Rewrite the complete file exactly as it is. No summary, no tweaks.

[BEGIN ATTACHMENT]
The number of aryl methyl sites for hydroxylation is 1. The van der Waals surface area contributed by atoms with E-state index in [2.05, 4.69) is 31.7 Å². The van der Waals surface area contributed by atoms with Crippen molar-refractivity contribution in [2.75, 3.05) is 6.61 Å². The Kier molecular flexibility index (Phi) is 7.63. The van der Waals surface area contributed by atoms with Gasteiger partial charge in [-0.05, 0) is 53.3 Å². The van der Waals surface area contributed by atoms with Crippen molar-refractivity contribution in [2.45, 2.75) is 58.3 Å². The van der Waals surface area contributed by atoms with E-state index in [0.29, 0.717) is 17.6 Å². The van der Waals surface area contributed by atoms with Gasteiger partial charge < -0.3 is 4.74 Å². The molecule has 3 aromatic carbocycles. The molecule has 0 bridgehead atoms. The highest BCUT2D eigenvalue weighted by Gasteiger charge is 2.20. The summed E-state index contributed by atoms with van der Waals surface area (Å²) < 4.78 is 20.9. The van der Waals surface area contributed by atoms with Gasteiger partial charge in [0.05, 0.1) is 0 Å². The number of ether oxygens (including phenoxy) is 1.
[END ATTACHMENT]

The number of aryl methyl sites for hydroxylation is 1. The van der Waals surface area contributed by atoms with E-state index in [2.05, 4.69) is 31.7 Å². The van der Waals surface area contributed by atoms with Crippen molar-refractivity contribution in [2.75, 3.05) is 6.61 Å². The Kier molecular flexibility index (Phi) is 7.63. The van der Waals surface area contributed by atoms with Gasteiger partial charge in [-0.05, 0) is 53.3 Å². The van der Waals surface area contributed by atoms with Crippen molar-refractivity contribution in [2.45, 2.75) is 58.3 Å². The van der Waals surface area contributed by atoms with E-state index in [0.29, 0.717) is 17.6 Å². The van der Waals surface area contributed by atoms with Gasteiger partial charge < -0.3 is 4.74 Å². The molecule has 3 aromatic carbocycles. The molecule has 0 bridgehead atoms. The highest BCUT2D eigenvalue weighted by Gasteiger charge is 2.20. The summed E-state index contributed by atoms with van der Waals surface area (Å²) < 4.78 is 20.9. The van der Waals surface area contributed by atoms with Gasteiger partial charge in [0.05, 0.1) is 0 Å². The number of ether oxygens (including phenoxy) is 1.